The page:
Conyers announces he’s leaving Congress, endorses son as successor
Rep. John Conyers (D-Mich.) has announced he is leaving Congress and endorsing his son, John Conyers III, to replace him following allegations of sexual harassment.
“I’m in the process of putting my retirement plans together, and I will have more about that very soon,” Conyers, 88, told a Detroit radio station.
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“I am retiring today,” he added soon after. “And I want everyone to know how much I appreciate the support — the incredible, undiminished support I’ve received across the years from my supporters, not only in my district but across the country as well.”
Conyers is the first member of Congress to relinquish his seat amid the growing national uproar over the mistreatment of women that has toppled powerful figures in Hollywood, the media and now Washington.
Conyers made the announcement that he was ending his congressional career in Detroit, his home and political base for more than five decades. The unofficial “dean of the House,” he was first elected in 1964 and is the longest-serving member of the body — one of the longest-serving House members in the history.
Conyers first became a congressional aide in 1958, working for the legendary Rep. John Dingell (D-Mich.). His margin-of-victory in most of his 27 congressional races was overwhelming, though Conyers lost two bids for mayor of Detroit.
Conyers’ fall from grace was swift, but there were growing signs of trouble for him in recent days. Last week, some of Conyers’ closest allies in the Congressional Black Caucus — a group he co-founded — started urging him to step aside.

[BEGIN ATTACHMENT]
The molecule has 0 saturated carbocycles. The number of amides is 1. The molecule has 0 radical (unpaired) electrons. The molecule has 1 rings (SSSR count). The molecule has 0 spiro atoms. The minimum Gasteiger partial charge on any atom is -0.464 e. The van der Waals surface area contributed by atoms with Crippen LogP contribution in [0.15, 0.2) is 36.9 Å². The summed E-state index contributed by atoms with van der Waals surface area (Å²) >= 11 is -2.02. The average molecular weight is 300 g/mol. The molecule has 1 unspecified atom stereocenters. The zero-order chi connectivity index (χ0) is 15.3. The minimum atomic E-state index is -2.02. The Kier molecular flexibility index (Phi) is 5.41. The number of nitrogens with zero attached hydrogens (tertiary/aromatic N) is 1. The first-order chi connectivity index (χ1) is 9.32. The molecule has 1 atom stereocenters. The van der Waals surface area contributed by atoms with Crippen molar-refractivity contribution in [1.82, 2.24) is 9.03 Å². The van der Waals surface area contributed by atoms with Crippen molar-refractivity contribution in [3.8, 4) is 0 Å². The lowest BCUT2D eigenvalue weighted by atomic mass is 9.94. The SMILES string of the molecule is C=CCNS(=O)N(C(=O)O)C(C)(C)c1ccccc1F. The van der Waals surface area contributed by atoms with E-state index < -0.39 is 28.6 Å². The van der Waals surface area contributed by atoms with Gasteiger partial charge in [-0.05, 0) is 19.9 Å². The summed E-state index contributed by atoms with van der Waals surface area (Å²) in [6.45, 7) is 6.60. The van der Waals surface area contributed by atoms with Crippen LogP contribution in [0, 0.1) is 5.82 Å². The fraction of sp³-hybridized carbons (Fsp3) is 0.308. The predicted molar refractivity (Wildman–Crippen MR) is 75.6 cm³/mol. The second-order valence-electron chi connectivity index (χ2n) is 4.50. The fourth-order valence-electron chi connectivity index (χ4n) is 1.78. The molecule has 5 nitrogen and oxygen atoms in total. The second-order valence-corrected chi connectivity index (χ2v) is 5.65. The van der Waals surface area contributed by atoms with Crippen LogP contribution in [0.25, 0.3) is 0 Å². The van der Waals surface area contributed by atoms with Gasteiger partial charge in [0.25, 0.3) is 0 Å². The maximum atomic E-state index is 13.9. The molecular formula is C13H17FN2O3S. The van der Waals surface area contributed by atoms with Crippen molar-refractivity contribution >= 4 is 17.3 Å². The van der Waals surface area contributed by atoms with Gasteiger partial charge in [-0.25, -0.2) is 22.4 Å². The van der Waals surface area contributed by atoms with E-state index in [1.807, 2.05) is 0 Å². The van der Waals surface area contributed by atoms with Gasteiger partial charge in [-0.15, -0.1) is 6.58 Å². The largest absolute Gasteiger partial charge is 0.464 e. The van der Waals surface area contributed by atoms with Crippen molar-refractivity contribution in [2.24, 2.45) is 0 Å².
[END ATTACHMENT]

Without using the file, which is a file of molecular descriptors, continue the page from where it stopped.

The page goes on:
While Conyers has denied any wrongdoing, he also admitted paying out $27,000 to a former aide over sexual-harassment allegations. That incident was first reported by BuzzFeed. Conyers used a congressional fund that normally covers office expenses, which concealed the payment.
Another former aide had filed a lawsuit against Conyers earlier this year detailing numerous instances of improper sexual behavior, before later withdrawing the civil action. Then a third former female aide came forward last week to say that Conyers had propositioned her for sex as well.
With news outlets searching frantically for additional victims, Conyers’ support among his Democratic colleagues quickly eroded, especially among younger female members who had not served with the Michigan Democrat for long. Reps. Kathleen Rice (D-N.Y.) and Pramila Jayapal (D-Wash.) called for Conyers’ resignation, and more Democrats were expected to follow their lead.
House Minority Leader Nancy Pelosi (D-Calif.), stung by the backlash over her initial comments that appeared to support Conyers, threw her support behind an effort to have the Ethics Committee investigate the veteran lawmaker.
Pelosi and other Democrats also pressured Conyers to step down from his post as the top Democrat on the Judiciary Committee. He had been the first African-American ever to serve on the panel.
Behind the scenes, Pelosi and other top Democrats, including CBC members, were pressuring Conyers to step down, telling him that he didn’t want to go through an ethics investigation that could ruin his legacy.
Under enormous pressure on Capitol Hill, Conyers announced his retirement from the hospital.
“My legacy can’t be compromised or diminished in any way by what we’re going through now. This, too, shall pass, and I want you to know that my legacy will continue through my children,” Conyers said.
“I have a great family here, and especially in my oldest boy, John Conyers III, who incidentally I endorse to replace me in my seat in Congress,” he continued. “So we’re all working together to make this country a better one, to make equality and justice more available for any.”